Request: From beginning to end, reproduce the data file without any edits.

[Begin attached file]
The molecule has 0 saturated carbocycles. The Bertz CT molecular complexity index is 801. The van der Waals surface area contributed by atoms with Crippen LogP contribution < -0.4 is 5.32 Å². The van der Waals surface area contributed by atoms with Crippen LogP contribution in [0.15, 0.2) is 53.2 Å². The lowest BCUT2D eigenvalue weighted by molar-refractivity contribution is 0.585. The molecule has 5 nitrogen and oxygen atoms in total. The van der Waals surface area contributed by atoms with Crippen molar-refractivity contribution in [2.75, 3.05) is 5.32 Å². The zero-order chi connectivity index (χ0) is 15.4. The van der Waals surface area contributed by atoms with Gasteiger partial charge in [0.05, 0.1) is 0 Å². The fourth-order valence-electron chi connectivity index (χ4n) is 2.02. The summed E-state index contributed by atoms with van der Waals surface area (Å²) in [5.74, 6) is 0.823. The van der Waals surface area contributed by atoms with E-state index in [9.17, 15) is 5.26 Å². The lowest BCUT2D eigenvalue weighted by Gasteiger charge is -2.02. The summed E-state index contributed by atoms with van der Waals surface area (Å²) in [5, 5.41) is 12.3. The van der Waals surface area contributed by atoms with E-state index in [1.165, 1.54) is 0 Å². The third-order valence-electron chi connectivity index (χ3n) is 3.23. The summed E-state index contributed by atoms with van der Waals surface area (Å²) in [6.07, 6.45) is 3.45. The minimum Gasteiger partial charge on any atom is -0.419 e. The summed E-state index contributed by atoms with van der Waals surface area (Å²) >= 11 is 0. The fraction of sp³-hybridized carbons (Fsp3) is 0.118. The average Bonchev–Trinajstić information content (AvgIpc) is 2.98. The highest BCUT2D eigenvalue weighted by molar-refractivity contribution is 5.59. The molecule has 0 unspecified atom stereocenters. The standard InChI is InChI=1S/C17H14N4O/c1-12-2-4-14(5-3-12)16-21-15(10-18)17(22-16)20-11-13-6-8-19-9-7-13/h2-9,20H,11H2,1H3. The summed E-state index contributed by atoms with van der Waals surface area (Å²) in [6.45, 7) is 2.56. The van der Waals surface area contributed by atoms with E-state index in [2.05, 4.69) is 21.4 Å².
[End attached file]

The molecule has 0 saturated carbocycles. The Bertz CT molecular complexity index is 801. The van der Waals surface area contributed by atoms with Crippen LogP contribution < -0.4 is 5.32 Å². The van der Waals surface area contributed by atoms with Crippen LogP contribution in [0.15, 0.2) is 53.2 Å². The lowest BCUT2D eigenvalue weighted by molar-refractivity contribution is 0.585. The molecule has 5 nitrogen and oxygen atoms in total. The van der Waals surface area contributed by atoms with Crippen molar-refractivity contribution in [2.75, 3.05) is 5.32 Å². The zero-order chi connectivity index (χ0) is 15.4. The van der Waals surface area contributed by atoms with Gasteiger partial charge in [0.05, 0.1) is 0 Å². The fourth-order valence-electron chi connectivity index (χ4n) is 2.02. The summed E-state index contributed by atoms with van der Waals surface area (Å²) in [5.74, 6) is 0.823. The van der Waals surface area contributed by atoms with E-state index in [9.17, 15) is 5.26 Å². The lowest BCUT2D eigenvalue weighted by Gasteiger charge is -2.02. The summed E-state index contributed by atoms with van der Waals surface area (Å²) in [5, 5.41) is 12.3. The van der Waals surface area contributed by atoms with E-state index in [1.165, 1.54) is 0 Å². The third-order valence-electron chi connectivity index (χ3n) is 3.23. The summed E-state index contributed by atoms with van der Waals surface area (Å²) in [6.07, 6.45) is 3.45. The minimum Gasteiger partial charge on any atom is -0.419 e. The summed E-state index contributed by atoms with van der Waals surface area (Å²) >= 11 is 0. The fraction of sp³-hybridized carbons (Fsp3) is 0.118. The average Bonchev–Trinajstić information content (AvgIpc) is 2.98. The highest BCUT2D eigenvalue weighted by molar-refractivity contribution is 5.59. The molecule has 0 unspecified atom stereocenters. The standard InChI is InChI=1S/C17H14N4O/c1-12-2-4-14(5-3-12)16-21-15(10-18)17(22-16)20-11-13-6-8-19-9-7-13/h2-9,20H,11H2,1H3. The summed E-state index contributed by atoms with van der Waals surface area (Å²) in [6.45, 7) is 2.56. The van der Waals surface area contributed by atoms with E-state index in [2.05, 4.69) is 21.4 Å².